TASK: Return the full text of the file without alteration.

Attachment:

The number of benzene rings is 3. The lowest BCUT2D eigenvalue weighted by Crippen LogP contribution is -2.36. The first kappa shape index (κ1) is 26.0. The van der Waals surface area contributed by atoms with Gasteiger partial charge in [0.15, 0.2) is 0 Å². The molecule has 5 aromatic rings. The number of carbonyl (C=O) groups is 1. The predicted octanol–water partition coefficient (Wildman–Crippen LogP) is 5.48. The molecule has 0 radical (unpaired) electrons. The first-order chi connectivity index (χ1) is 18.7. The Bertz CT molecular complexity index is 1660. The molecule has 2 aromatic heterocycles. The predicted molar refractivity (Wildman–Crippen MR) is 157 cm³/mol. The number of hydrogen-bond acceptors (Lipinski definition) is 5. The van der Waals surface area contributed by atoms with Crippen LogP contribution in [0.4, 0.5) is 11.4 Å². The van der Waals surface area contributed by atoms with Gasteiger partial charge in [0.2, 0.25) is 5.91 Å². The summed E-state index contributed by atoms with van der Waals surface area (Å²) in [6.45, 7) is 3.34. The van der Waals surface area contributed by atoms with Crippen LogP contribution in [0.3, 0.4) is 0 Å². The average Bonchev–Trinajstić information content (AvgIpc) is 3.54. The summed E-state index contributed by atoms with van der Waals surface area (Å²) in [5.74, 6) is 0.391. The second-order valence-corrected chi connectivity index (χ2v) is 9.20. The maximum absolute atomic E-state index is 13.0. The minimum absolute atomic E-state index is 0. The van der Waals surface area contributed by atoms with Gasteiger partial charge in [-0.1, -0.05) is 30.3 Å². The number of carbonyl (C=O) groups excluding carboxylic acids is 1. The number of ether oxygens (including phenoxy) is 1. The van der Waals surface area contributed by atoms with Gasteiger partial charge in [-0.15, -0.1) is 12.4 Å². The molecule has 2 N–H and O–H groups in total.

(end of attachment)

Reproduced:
The number of benzene rings is 3. The lowest BCUT2D eigenvalue weighted by Crippen LogP contribution is -2.36. The first kappa shape index (κ1) is 26.0. The van der Waals surface area contributed by atoms with Gasteiger partial charge in [0.15, 0.2) is 0 Å². The molecule has 5 aromatic rings. The number of carbonyl (C=O) groups is 1. The predicted octanol–water partition coefficient (Wildman–Crippen LogP) is 5.48. The molecule has 0 radical (unpaired) electrons. The first-order chi connectivity index (χ1) is 18.7. The Bertz CT molecular complexity index is 1660. The molecule has 2 aromatic heterocycles. The predicted molar refractivity (Wildman–Crippen MR) is 157 cm³/mol. The number of hydrogen-bond acceptors (Lipinski definition) is 5. The van der Waals surface area contributed by atoms with Crippen LogP contribution in [0.4, 0.5) is 11.4 Å². The van der Waals surface area contributed by atoms with Gasteiger partial charge in [0.2, 0.25) is 5.91 Å². The summed E-state index contributed by atoms with van der Waals surface area (Å²) in [6.45, 7) is 3.34. The van der Waals surface area contributed by atoms with Crippen LogP contribution in [0.3, 0.4) is 0 Å². The average Bonchev–Trinajstić information content (AvgIpc) is 3.54. The summed E-state index contributed by atoms with van der Waals surface area (Å²) in [5.74, 6) is 0.391. The second-order valence-corrected chi connectivity index (χ2v) is 9.20. The maximum absolute atomic E-state index is 13.0. The minimum absolute atomic E-state index is 0. The van der Waals surface area contributed by atoms with Gasteiger partial charge in [-0.1, -0.05) is 30.3 Å². The number of carbonyl (C=O) groups excluding carboxylic acids is 1. The number of ether oxygens (including phenoxy) is 1. The van der Waals surface area contributed by atoms with Gasteiger partial charge in [-0.15, -0.1) is 12.4 Å². The molecule has 2 N–H and O–H groups in total.